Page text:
The Bible teaches us to always be ready to give an explanation for our faith.
"Be prepared to give an answer to everyone who asks you to give the reason for the hope that you have." – 1 Peter 3:15
Peter’s assumption seemed to be that our faith will be so evident that people will ask questions. But is it?
"When was the last time someone stopped you to inquire about the reason for the hope that lies within you? You’re at the market, say, in the frozen food section. A friend you haven’t seen for some time comes up to you, grasps you by both shoulders, and pleads, ‘Please, you’ve got to tell me. Be honest now. How can you live with such hope? Where does it come from? I must know the reason.’" – John Eldredge, The Journey of Desire
I laughed when I first read that. And then I cringed. How often has my faith been so clear — so appealing — that a non-believer sought me out to ask about the reason for my hope? I’ve shared my faith with non-believers many times, but I can’t recall a time when such a conversation was started by the other person.
Because money is such an important factor in people’s lives, our use of it would seem to have the potential to point people to Jesus. If our financial decisions are grounded in the counter-cultural Truths of God’s Word, shouldn’t our use of money set us apart from what’s normal? Shouldn’t there be something noticeably different about our life? C.S. Lewis wrote about this idea as it relates to generosity.
"I do not believe one can settle how much we ought to give. I am afraid the only safe rule is to give more than we can spare. In other words, if our expenditure on comforts, luxuries, amusements, etc, is up to the standard common among those with the same income as our own, we are probably giving away too little. If our charities do not at all pinch or hamper us, I should say they are too small. There ought to be things we should like to do and cannot do because our charitable expenditure excludes them."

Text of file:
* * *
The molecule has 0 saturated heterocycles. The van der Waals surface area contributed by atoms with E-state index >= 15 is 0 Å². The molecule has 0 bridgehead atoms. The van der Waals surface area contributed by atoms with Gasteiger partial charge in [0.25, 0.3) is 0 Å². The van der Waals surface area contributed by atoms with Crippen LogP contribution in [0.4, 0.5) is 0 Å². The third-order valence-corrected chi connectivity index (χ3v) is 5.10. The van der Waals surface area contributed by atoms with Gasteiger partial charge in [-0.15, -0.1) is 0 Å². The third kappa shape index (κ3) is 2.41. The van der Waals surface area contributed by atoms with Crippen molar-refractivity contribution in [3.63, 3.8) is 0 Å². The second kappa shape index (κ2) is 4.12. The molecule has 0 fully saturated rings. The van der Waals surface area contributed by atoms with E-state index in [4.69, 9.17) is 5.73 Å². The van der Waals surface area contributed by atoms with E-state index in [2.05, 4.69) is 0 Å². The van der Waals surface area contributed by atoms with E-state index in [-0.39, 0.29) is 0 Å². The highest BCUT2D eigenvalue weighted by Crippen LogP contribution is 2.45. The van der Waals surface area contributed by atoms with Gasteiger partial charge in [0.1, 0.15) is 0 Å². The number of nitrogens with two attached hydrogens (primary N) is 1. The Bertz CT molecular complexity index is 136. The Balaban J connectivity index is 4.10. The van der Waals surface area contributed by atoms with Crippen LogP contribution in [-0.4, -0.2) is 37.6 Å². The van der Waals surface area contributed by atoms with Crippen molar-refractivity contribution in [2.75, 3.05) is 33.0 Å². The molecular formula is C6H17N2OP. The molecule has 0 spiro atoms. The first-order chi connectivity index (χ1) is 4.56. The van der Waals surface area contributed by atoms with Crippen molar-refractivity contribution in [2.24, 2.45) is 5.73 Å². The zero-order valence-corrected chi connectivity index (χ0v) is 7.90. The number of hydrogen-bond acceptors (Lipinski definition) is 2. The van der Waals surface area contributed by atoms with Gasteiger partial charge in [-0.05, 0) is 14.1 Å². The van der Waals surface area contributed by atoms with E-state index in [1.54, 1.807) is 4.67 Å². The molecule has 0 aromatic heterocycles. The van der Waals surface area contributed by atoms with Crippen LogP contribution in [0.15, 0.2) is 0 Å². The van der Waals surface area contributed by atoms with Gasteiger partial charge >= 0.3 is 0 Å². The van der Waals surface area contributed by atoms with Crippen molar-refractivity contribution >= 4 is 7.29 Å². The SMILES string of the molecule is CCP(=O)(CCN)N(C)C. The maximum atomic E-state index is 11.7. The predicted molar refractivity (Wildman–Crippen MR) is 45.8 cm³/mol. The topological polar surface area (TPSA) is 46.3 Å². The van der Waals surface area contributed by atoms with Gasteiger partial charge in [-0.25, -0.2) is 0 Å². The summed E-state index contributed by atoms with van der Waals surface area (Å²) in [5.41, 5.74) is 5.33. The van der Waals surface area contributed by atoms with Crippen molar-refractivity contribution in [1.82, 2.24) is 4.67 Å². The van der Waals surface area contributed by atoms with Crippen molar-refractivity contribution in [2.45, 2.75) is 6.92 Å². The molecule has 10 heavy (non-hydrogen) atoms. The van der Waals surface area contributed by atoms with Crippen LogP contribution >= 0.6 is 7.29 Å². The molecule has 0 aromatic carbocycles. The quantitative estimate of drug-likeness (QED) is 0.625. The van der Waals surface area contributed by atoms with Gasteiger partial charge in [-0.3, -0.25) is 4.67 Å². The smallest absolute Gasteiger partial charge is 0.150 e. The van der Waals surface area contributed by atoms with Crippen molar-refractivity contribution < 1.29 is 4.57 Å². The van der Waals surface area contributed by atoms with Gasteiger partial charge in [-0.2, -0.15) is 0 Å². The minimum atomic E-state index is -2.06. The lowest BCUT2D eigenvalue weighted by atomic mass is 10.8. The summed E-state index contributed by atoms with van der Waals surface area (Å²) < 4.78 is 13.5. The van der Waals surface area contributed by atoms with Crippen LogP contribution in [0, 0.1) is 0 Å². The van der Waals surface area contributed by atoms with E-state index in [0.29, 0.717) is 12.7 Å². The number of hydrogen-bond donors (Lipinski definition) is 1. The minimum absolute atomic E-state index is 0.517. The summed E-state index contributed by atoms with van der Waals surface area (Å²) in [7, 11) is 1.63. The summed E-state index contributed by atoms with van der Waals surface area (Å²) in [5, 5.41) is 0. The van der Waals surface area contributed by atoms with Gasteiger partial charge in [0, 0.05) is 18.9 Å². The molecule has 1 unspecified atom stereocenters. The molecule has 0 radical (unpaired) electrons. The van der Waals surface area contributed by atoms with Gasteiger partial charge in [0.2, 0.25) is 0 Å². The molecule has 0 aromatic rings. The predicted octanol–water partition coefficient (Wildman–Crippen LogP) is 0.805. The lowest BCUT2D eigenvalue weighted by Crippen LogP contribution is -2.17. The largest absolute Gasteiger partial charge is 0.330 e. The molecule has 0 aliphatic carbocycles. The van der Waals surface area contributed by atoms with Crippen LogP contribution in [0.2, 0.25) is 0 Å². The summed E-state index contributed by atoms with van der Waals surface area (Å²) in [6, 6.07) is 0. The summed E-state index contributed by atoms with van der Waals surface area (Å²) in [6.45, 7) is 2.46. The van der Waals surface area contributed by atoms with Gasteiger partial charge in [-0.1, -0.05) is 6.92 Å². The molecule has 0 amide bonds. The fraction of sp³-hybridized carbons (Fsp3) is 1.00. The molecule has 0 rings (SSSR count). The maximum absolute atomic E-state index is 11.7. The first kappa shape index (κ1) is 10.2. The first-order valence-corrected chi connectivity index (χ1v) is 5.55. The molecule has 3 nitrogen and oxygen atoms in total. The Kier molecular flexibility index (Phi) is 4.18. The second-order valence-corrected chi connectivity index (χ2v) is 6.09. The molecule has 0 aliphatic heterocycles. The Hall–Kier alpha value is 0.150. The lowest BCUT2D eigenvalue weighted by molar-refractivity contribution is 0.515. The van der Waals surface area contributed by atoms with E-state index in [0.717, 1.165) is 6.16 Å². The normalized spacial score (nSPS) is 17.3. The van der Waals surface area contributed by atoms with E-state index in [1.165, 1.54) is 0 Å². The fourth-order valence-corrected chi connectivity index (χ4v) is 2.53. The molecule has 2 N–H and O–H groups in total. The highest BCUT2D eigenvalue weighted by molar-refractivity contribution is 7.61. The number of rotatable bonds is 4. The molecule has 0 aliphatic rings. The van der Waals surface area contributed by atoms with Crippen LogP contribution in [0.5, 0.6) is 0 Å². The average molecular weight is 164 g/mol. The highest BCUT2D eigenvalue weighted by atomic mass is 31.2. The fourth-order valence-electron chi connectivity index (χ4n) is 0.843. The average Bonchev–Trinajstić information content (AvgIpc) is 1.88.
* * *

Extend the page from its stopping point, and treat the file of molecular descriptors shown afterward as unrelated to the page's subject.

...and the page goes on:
Just keeping a car for more than five years qualifies as unusual behavior in this day and age; keeping one for 10 years or more may attract attention. So would using some of your vacation time and hard-earned money to serve with a ministry you support. While our motives for doing such things shouldn’t be about calling attention to ourselves, it’s possible that such decisions will prompt questions, which could be opportunities for life-changing conversations.
Similarly, when it comes to investing, it’s likely that there are “things we should like to do and cannot do” because the amount we’re setting aside each month to provide for our family excludes them. But what people are more likely to notice are our reactions to unusually good or bad times in the market.
As I’m sure you’re keenly aware, the next significant inflection point for the market is bound to be a downturn. Being prepared for that from a financial stewardship perspective is about taking a long-term perspective and making sure you’re using a trustworthy investment process that’s aligned with your timeframe and temperament.
Being prepared from a holistic life stewardship perspective means remembering that people will notice how you respond. Someone who exudes peace of mind when so many others are fearful is likely to draw attention. It’s a time when you may have an especially good opportunity to be a good witness.
So remember, as this helpful article points out, the theme of our witness is Jesus Christ, the power of our witness is the Holy Spirit, and the validity of our witness will be shown in how we live our lives.
It may not be easy to bring our faith into water cooler conversations about investing. It will require prayer, discernment, and sensitivity. But if we’re in the game, if we’re proactive in how we navigate the next downturn personally, and if we’re attentive to the leadings of the Holy Spirit, the next market slide may present a life-changing opportunity to give the reason for the hope that we have. May we all be so prepared.
Has your approach to investing ever given you an opportunity to talk about your faith?